In ‘Can’t Get You Out of My Head’, Adam Curtis tackles the dark history of modern society with extensive use of archive footage, eerie audio and his own distinctive narration. It is utterly unlike anything else apart from every other Adam Curtis documentary.
Maybe that’s unfair. Curtis’s key theme in this six-part series is our inability to imagine another tomorrow. He traces the decline of the great twentieth century revolutionary dreams – communism in Russia and China and democracy and individualism in the West – to the crises of confidence and imagination they currently face.
According to Curtis, no-one knows how to escape this paralysis: there is a lack of vison. The whole thing is steeped in a surreal nostalgia. There’s something ironic in bemoaning the absence of the future while making a series about the past, especially one in his own tried and tested style.
Nevertheless, Curtis’s point about stagnation is subtly illustrated in the first episode. Videos of violence at an anti-immigration rally in Britain are accompanied by the song ‘Recharge & Revolt’ by The Ravonettes. It is a song about desire and broken dreams. The guitars are jumpy and discordant and work brilliantly alongside the anger and uncertainty in the footage. They are images of a country struggling to come to terms with post-war stasis and imperial decline.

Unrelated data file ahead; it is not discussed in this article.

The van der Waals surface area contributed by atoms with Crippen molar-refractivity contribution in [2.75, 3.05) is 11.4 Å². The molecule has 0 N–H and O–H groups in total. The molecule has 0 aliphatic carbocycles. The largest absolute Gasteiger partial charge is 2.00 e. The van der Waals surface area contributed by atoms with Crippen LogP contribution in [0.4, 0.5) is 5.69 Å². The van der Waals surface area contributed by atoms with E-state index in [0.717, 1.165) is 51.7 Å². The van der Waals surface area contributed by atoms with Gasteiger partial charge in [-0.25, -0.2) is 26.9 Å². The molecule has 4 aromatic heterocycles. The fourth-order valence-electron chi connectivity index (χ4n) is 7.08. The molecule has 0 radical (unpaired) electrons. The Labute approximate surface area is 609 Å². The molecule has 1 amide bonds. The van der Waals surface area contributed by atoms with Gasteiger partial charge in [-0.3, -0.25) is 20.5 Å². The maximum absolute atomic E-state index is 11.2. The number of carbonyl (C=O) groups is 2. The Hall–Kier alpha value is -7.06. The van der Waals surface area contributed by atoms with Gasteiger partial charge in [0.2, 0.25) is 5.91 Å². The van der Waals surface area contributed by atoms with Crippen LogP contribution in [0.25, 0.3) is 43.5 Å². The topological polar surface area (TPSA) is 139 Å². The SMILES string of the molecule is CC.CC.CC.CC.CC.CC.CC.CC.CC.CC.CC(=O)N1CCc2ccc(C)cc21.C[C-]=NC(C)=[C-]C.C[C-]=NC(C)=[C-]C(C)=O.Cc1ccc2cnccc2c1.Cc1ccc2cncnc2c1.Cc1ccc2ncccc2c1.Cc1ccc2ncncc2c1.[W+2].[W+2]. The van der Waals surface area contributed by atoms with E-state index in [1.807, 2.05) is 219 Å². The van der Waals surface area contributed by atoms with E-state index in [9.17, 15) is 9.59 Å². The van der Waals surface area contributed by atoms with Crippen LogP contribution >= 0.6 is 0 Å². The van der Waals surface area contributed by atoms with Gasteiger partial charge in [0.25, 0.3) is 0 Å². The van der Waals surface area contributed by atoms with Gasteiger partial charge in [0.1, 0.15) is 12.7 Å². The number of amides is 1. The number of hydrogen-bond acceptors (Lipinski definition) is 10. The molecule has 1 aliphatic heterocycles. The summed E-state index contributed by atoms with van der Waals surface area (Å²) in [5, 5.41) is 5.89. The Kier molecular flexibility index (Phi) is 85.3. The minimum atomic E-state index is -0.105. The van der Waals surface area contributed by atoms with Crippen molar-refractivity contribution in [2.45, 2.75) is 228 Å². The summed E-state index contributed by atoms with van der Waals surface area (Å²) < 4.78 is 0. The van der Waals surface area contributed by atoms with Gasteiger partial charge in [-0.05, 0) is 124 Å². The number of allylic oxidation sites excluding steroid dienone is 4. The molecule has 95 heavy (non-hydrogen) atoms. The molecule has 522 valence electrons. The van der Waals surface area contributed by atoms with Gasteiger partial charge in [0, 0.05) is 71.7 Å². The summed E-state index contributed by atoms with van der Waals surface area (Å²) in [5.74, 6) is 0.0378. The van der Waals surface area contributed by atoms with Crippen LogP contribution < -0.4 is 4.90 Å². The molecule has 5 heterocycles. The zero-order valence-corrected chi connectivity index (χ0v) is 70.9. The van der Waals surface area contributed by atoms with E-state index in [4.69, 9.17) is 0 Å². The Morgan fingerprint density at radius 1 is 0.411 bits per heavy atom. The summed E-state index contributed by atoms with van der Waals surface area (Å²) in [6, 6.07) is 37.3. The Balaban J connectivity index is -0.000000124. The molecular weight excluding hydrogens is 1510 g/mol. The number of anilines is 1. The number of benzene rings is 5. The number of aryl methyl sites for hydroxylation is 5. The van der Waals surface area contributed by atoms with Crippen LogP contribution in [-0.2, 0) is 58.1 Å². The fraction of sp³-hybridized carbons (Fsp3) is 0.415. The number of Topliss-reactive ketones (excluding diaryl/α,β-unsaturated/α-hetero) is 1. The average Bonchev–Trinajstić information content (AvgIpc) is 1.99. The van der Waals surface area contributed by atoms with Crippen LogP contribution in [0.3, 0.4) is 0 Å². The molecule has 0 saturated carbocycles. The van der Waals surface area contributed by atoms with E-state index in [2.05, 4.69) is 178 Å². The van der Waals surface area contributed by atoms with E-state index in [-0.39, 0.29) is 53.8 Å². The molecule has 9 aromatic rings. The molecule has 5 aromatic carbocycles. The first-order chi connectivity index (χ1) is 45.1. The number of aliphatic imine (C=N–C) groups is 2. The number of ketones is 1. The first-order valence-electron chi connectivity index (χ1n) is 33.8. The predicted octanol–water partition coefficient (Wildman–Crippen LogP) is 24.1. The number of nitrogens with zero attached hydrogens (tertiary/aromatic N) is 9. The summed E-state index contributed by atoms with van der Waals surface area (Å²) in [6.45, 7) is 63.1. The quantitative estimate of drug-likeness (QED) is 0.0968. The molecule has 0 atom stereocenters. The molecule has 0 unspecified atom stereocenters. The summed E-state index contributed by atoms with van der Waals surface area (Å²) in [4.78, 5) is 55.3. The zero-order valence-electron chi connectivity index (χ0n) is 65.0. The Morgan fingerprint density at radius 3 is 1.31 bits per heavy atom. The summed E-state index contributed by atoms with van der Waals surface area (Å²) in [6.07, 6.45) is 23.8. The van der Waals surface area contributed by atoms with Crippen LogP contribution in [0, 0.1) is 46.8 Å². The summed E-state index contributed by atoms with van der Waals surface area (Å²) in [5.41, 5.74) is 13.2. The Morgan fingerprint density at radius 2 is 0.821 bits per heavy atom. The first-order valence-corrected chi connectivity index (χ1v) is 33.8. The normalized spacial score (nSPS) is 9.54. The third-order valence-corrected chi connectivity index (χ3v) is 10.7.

There’s something ironic in bemoaning the absence of the future while making a series about the past
The song was released in 2011 by a Danish garage rock duo whose sound deliberately imitates that of the 1960s. Everything that Curtis is evoking – the lack of creative ambition, the nostalgia, the reworking of the past – seems crystalised in this song. ‘Recharge & Revolt’ sounds and feels like the past: it could have been made in 1968 – the year the footage is from – but it wasn’t.
Perhaps it might be better to think of Curtis as an ‘audio-visual artist’, collaging sounds and shapes to form stories. His style is compelling, but ‘Can’t Get You Out of My Head’ is not exactly a detailed documentary. Figures as diverse as Lee Harvey Oswald, Margret Thatcher, Eduard Limonov and Jiang Qing arrive on screen without context, all carrying the same size and weight. They feel like characters in a film or a novel. Rather like the archive footage, they just appear.